Rose Gardening Made Simple

The rose became the emblem of England in the reign of Edward I. It is part of our national life and it is doubtful whether there’s a garden in the country which doesn’t boast a variety of some kind.

Indeed, roses will grow anywhere provided they get their share of sunshine, reasonable shelter (they object to windy and exposed places) and well-drained soil. Chalky soil is the only kind which presents major difficulties; that is, if the surface soil is in a very thin layer. In this somewhat extreme case the soil can be dug out and put to one side, about a foot of chalk removed and replaced with soil, and the top soil replaced. In any case it’s as well to prepare rose beds carefully, working in plenty of manure or compost before planting.

You can plant roses from November through until March, but not when the ground is frosty or waterlogged. It won’t hurt plants if you heel them in (that is, at an angle of forty-five degrees in a trench, with roots covered with soil and firmed down) until planting conditions are right.

Planting holes should be wide enough to allow roots to spread out unhindered. Any damaged roots must be removed, and if your rose is a standard (a description of the various types will follow) put in a support about the centre of the hole before planting.

At the bottom of the planting hole fork in a couple of handfuls of bonemeal mixed with a bucketful of moist peat (retain some, though, to cover the roots). Then refill the planting hole with soil and tread it down firmly. As a guide to the depth of the planting hole, the union of the stock and scion, which is quite easy to see, should be just covered with surface soil when planting is completed.

Cut back long growths on newly planted climbing roses. Newly planted bush roses should be pruned back thoroughly to encourage a good root system.

In spring dress the ground round the bed with a fertiliser and apply a mulch of peat, but only when the ground is moist. Wet the mulch at a rate of a gallon of water to the square yard. Generally speaking they are classified as follows: hybrid tea roses have single or small groups of double blooms — you could call them the more formal type; floribunda roses grow in either bush or standard forms and bear flowers in large clusters; miniature roses are those which, as their name implies, grow to only a foot or so and bear small size blooms; ramblers have long stems and bear flowers in clusters’, climbers also have long stems but these are thicker with either single or clusters of flowers; shrub roses grow in bush form – in the main they are varieties of the wild original roses; the term ‘standard’ is applied to roses grown on bare stems a few feet high.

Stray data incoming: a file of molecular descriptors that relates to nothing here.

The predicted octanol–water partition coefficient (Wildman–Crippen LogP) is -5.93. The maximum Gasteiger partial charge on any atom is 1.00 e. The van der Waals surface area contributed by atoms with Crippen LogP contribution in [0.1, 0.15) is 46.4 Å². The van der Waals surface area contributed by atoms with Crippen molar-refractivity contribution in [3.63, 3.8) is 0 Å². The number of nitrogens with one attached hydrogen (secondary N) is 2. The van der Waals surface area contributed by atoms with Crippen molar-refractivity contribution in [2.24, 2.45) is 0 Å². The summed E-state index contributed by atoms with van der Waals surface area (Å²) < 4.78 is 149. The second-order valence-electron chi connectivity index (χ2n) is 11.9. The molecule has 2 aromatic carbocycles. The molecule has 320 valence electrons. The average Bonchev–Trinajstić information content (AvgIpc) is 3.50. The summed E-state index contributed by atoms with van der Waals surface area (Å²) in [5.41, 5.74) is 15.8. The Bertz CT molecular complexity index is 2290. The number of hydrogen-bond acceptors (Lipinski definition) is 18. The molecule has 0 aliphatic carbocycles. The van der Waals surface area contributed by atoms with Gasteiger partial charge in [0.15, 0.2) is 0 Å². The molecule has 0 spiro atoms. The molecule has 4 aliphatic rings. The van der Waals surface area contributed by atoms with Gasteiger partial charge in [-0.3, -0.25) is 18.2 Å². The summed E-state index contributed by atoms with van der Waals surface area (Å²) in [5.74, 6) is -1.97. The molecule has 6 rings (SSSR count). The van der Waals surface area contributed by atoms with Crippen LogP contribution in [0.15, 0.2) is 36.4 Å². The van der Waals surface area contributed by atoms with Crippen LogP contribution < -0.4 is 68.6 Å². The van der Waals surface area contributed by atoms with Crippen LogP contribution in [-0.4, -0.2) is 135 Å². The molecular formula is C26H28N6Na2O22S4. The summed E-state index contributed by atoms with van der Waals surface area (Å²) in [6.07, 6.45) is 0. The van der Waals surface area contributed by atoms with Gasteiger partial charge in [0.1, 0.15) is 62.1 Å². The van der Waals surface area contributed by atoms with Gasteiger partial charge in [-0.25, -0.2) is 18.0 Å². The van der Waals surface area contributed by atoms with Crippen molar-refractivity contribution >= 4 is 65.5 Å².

Some roses can be propagated by cuttings. Pruning should be carried out when bushes are dormant, usually between January and the middle of March, depending, of course, on the weather and whereabouts in the country you live (in really cold areas it’s as well not to prune until late April). Newly planted roses need more pruning than established ones because this encourages them to develop strong roots.

So, in the first spring after planting, all types (except what are known as climbing sports of hybrid tea roses) should have weak or twiggy shoots and shoots of sappy growth removed. Alternatively, cut back growth to just above a dormant shoot bud, which points away from the centre of the plant and is not more than six inches from the base. Incidentally, you can cut out dead wood at any time, preferably the moment you spot it; and suckers, which appear from below ground off the roots of the wild root stock, should be cut away right from the root. It’s no good cutting them off at ground level. As this simply encourages them. Sometimes suckers appeaj quite some way from the bush, so be on the look-out for them. If left they’ll weaken the bush.

Don’t forget to have frequent ‘disease check-ups’ in your rose garden! Greenfly, sawfly, capsid bugs, frog-hoppers and caterpillars are all deadly enemies. You can buy sprays to cope with these. And be on guard against black spot, mildew and rust, too.

Roses make quite a demand on the nutriment in the soil, so regular feeds are something of a ‘must’. Hunger signs in the bushes can be recognised by small, poor flowers; petals falling off prematurely; and pale, small or discoloured leaves. The regular picking off of dead blooms is important, and with established floribundas the whole truss should be removed.

As a rule hybrid tea roses grow more than one flower per shoot. For really good specimen blooms remove the side buds.This will allow the strong terminal bud to develop to its maximum. When cutting for decoration indoors, don’t take more than a third of the flowering stem, and always make the cut just above an outward facing bud. It’s best not to cut from newly planted roses during their first season.

One final point – for part of the year the rose bed isn’t much to look at, so why not underplant bushes with small plants to give you colour. Pansies and violas fit the bill in this respect, as do dwarf nasturtiums or petunias, but there are many other small perennial plants which would suit the purpose – complementing the scene, not stealing it!

As Longfellow said of the rose, ‘How wonderful it is, the queen of flowers’ – and how right he was!

Make the cuts like this, with the bud pointing away from the centre of the bush.

Pruning keeps roses in good shape and lengthens their life. It should be carried out in April, when all danger of frost is over.

Cut weak shoots back to the stem.

Prune strong shoots of Hybrid Tea Bush and Standard roses back to three inches; Ramblers, Floribunda.

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